A new Cochrane review led by King’s College London has found that providing home palliative care doubles the odds that someone with a terminal illness can die at home if they want to, and leads to better control of their symptoms.
Based on this evidence the researchers are calling for the development of specialist home palliative care services to be included in national healthcare strategies, to ensure people who wish to die at home receive the best possible care. Researchers also say that providing palliative care at home could reduce avoidable and often expensive hospital admissions.
Previous studies show that most people with a terminal illness would prefer to die at home if possible. However, often multiple severe symptoms such as pain, breathlessness, nausea, fatigue, or a lack of home support means that they are admitted to hospital as their disease progresses. Earlier research from the Cicely Saunders Institute at King’s found that people with diseases such as advanced cancer, respiratory failure and late stage neurological diseases, can suffer as many as 12-14 different symptoms that need treatment and care.
In this new study, funded by Cicely Saunders International and the Calouste Gulbenkian Foundation, King’s researchers analysed and combined studies from across the globe that compared home palliative care services with usual care, such as that from general practitioners, district nurses and hospital outpatients. The research team at the Cicely Saunders Institute collaborated in this work with colleagues at the King’s Centre for the Economics of Mental and Physical Health and at the geriatrics unit of the Princess Grace Hospital Centre in Monaco. The review gathered information about over 37,500 patients who suffered from terminal illnesses including cancer, heart failure, respiratory diseases and neurological conditions, such as multiple sclerosis. In addition information and views from over 4,000 family caregivers were analysed.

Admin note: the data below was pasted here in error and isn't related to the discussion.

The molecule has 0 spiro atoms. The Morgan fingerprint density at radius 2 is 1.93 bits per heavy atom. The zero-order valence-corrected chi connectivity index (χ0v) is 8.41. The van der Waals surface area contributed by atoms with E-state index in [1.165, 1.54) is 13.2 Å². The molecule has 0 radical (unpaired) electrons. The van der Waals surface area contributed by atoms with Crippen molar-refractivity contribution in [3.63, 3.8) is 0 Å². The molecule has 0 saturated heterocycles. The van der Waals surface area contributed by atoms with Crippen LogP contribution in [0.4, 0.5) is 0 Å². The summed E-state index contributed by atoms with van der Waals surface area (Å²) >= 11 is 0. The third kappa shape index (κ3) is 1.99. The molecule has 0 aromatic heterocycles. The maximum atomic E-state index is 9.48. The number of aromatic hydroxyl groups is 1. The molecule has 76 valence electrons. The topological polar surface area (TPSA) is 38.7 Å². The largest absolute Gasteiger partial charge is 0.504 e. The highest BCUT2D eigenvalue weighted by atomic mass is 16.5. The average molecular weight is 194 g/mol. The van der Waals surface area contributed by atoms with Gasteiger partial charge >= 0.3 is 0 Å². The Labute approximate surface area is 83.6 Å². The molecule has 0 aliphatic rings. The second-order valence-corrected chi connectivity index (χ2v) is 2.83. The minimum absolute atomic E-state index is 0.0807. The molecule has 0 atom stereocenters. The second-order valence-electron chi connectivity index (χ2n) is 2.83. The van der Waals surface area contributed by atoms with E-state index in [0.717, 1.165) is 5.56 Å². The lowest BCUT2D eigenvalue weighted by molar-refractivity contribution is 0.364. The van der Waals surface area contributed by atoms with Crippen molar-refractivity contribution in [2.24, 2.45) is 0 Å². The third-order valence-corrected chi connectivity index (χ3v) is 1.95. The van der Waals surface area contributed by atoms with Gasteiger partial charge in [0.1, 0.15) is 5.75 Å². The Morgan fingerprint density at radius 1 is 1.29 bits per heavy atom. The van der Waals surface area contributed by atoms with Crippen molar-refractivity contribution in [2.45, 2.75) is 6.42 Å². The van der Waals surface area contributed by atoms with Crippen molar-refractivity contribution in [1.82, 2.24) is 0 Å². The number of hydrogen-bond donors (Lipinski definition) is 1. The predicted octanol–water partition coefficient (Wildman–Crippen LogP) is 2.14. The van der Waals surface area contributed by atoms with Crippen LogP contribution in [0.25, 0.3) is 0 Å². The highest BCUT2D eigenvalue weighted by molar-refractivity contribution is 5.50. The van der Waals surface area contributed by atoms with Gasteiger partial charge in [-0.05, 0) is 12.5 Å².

The results showed that expert home palliative care teams improved the odds of dying at home by 2.21 – i.e. more than double. This result was highly significant and so is not likely to have occurred by chance. In addition, home palliative care services improved symptom control and reduced the burden of symptoms for patients. These palliative care teams were working from hospices, home care services and hospitals, and comprised doctors, nurses, and other professionals specially trained in delivering palliative care to ensure that they have the right expertise, skills and experience.
Dr Barbara Gomes from King’s, who led the study, said: ‘These are important findings as they show for the first time clear and reliable evidence of benefits that justify the provision of home palliative care to allow more people to die at home and to reduce patients’ symptoms. Home palliative care is key to narrowing the gap between where people wish to die and where they actually die, which we know exists in many countries. The research shows these services work. Their development must therefore be central in national strategies to improve the care people receive towards the end of their life.”
Professor Irene J Higginson, Director of the Cicely Saunders Institute at King’s, added: ‘With the number of deaths in England and Wales expected to increase by 17 percent by 2030, we need to find ways of improving palliative care for our ageing population.
‘This review shows the need to provide specialist, dedicated home palliative care services to provide an additional layer of individualised support for people reaching the end of life, and their families. Specialist care teams should work with existing services, and people with progressive and far advanced illness or their families should be able to ask for these services, which should be made available where they are lacking. The goal is to control symptoms, improve quality of life and support individual patients and families where they want to be cared for at the end of life.
‘As well as providing better care for patients, this approach could minimise unwanted and often expensive hospital admissions, reducing the burden on the NHS.’